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Police force journalist to delete images from phone at bomb scare scene

A weekly newspaper editor has hit out at “contemptuous” police officers who told one of her reporters to delete photographs of a primary school evacuation.

Kent Messenger trainee Joshua Coupe had to get rid of the images on his phone after a lengthy remonstration with three members of the Kent Police force, conducted as a crowd of parents looked on.

Joshua had shown officers his press card after arriving at the scene at Barming Primary School, in Maidstone, on Monday, where an anonymous bomb threat phoned in to the school led to the evacuation of 400 children.

He said he was approached by three officers who demanded he deleted the images from his phone after he began taking pictures of the police operation.

Joshua refused and continued to argue his case, insisting he had every right to photograph the unfolding drama and adding none of the images identified any of the children involved.

However, he eventually complied when one officer said they suspected he may have been taking the photos for his own personal use.

One of the officers approaching Joshua at the scene

One of the officers approaching Joshua at the scene

Said Joshua: “I’d never compromise anyone’s safety and I’m always happy to abide by reasonable requests, but there was no need for this intimidating behaviour.”

“One officer in particular was extremely obstructive and made reporting incredibly difficult.

“Anxious parents were approaching me for details as there was a lack of information and they weren’t allowed to see their children.”

Messenger editor Denise Eaton added: “I genuinely don’t understand why, in situations such as this, authorities fail to seize the opportunity to work in co-operation with the press rather than treat us in such a contemptuous and combative manner.”

A Kent Police spokesman said: “The incident was a difficult scenario for officers to manage, which involved securing the safety of a large number of children and adults and moving them from the location.

“More than one news organisation attended the scene but officers only had cause to address the actions of one reporter.

“After school staff raised concerns to the reporter about him photographing children, an officer acted as a mediator and asked the reporter if he would consider deleting some of the photos. The reporter indicated he was happy to do this.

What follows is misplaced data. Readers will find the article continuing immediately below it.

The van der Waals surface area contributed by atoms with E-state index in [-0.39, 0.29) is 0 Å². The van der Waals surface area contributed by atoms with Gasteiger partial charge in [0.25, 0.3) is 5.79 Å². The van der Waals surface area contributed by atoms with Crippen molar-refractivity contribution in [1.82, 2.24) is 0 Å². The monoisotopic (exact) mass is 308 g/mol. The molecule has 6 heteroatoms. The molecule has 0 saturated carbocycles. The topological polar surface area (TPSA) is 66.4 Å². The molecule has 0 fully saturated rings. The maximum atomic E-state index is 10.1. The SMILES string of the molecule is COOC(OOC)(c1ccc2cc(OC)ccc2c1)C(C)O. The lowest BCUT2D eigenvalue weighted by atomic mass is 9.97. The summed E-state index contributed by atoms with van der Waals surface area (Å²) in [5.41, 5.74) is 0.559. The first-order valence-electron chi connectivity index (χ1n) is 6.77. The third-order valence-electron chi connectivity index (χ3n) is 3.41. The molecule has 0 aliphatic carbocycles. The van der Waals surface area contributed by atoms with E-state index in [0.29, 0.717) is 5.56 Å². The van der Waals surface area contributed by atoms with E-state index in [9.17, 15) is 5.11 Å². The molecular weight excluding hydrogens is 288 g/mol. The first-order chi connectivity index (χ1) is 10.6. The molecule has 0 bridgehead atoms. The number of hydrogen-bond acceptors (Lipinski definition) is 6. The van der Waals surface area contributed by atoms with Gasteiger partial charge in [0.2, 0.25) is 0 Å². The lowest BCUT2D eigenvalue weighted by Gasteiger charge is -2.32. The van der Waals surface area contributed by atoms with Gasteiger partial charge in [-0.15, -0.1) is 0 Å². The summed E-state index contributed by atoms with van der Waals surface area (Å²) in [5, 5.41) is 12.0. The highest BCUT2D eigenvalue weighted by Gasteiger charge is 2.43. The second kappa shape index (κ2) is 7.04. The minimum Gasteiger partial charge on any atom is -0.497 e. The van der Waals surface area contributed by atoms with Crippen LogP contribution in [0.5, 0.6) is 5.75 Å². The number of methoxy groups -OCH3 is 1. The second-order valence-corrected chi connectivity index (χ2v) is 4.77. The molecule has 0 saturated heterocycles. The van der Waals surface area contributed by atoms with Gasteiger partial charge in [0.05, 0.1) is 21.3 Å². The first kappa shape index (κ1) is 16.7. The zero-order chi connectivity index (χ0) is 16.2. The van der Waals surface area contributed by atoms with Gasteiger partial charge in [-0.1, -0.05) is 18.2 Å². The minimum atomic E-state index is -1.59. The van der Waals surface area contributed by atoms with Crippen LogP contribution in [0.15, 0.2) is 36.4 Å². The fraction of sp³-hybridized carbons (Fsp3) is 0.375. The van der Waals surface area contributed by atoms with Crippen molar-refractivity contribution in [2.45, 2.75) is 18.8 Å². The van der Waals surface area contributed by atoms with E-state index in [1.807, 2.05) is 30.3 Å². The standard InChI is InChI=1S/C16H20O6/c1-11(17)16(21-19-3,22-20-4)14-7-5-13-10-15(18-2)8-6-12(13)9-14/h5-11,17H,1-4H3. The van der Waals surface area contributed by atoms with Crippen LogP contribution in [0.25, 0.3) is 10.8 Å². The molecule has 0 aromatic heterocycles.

“We routinely give advice to officers on how to facilitate reporters at scenes of incidents, and our media policy states that reporters are within their rights to record activity at scenes.”

25 comments

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  • May 26, 2016 at 8:31 am
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    Sounds as if the school was behind this and the police were playing, er, piggy in the middle. Either way, it is nothing to do with the criminal law and the school, as often happens, is making up the rules. The Code is quite clear on the situation but (assuming the reporter was not in private property) it is a matter for the journalist and his editor to conform, and no-one else. It is also an editor’s judgement as to whether a hoax should be publicised at all. Whatever, police cannot order a journalist to delete images. They have absolutely no remit in law to do this. Difficult position for the reporter but next time, dig your heels in young fella! Your editor will support you.

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  • May 26, 2016 at 8:45 am
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    “However, he eventually complied when one officer said they suspected he may have been taking the photos for his own personal use.”

    That’s absolutely disgusting behaviour from the police, thoroughly contemptible, the NUJ should do something about this – or the industry should come together and organise training so reporters are aware of their rights – this officer should face serious disciplinary procedures, in fact the newspaper should go to the IPCC.

    Three coppers effectively trying to bully a trainee reporter is absolutely disgusting, but well done to the lad for standing his ground as long as he did.

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  • May 26, 2016 at 8:54 am
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    I don’t know what to make of this. It needs a bit of journalism to make sense of it.

    The paper/reporter say that the reporter was told/made/forced to remove the pictures.

    But the police say.

    “After school staff raised concerns to the reporter about him photographing children, an officer acted as a mediator and asked the reporter if he would consider deleting some of the photos. The reporter indicated he was happy to do this.

    Surely the police wouldn’t lie so are we to assume the reporter is lying?

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  • May 26, 2016 at 9:22 am
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    Jeff Jones. You’ve beat me to my very next point. The “threat” from the police was very obvious and as you say, disgusting.

    Sadly, nothing surprises me with the police.

    The editor, the NUJ and the local MP should really be kicking off about this and the officers involved should face disciplinary action. There should also be an inquiry as to where the police press officer got the information in the quote above.

    As I’ve found to my cost on more than one occasion, pointing out the law to police officers generally makes them dig their heels in and become more economical with the truth.

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  • May 26, 2016 at 9:34 am
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    @Harry Blackwood:
    “Surely the police wouldn’t lie…”
    Surely you’re not being serious, Harry?

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  • May 26, 2016 at 9:45 am
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    Harry, you know first hand that the Po Po are paragons of virtue. Cough!

    What happens on the street doesn’t always match up with the police press office version of events, does it.

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  • May 26, 2016 at 9:56 am
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    On the facts only as stated above, surely former ACPO/NPCC guidance applies? (See McNae.) However, Salem-like hysteria unfortunately seems to have given the cops the lever they needed, viz: “After school staff raised concerns to the reporter about him photographing children…” . As a matter of principle, however, the Editor should formally complain to the cops.